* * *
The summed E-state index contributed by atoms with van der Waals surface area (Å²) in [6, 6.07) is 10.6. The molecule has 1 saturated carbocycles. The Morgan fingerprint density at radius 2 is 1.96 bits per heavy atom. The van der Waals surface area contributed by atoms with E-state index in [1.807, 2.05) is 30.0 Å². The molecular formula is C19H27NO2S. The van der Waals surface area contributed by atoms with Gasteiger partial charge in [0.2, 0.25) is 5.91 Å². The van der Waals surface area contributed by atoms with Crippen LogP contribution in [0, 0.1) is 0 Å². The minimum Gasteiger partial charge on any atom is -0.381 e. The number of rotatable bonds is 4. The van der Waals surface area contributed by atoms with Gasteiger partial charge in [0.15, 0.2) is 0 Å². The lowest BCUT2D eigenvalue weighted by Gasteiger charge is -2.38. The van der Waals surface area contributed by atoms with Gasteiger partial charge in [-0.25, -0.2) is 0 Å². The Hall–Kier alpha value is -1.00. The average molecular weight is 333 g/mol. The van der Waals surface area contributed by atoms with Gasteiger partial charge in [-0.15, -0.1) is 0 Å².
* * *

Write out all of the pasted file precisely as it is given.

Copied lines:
The summed E-state index contributed by atoms with van der Waals surface area (Å²) in [6, 6.07) is 10.6. The molecule has 1 saturated carbocycles. The Morgan fingerprint density at radius 2 is 1.96 bits per heavy atom. The van der Waals surface area contributed by atoms with E-state index in [1.807, 2.05) is 30.0 Å². The molecular formula is C19H27NO2S. The van der Waals surface area contributed by atoms with Gasteiger partial charge in [0.2, 0.25) is 5.91 Å². The van der Waals surface area contributed by atoms with Crippen LogP contribution in [0, 0.1) is 0 Å². The minimum Gasteiger partial charge on any atom is -0.381 e. The number of rotatable bonds is 4. The van der Waals surface area contributed by atoms with Gasteiger partial charge in [0.15, 0.2) is 0 Å². The lowest BCUT2D eigenvalue weighted by Gasteiger charge is -2.38. The van der Waals surface area contributed by atoms with Gasteiger partial charge in [-0.25, -0.2) is 0 Å². The Hall–Kier alpha value is -1.00. The average molecular weight is 333 g/mol. The van der Waals surface area contributed by atoms with Gasteiger partial charge in [-0.15, -0.1) is 0 Å².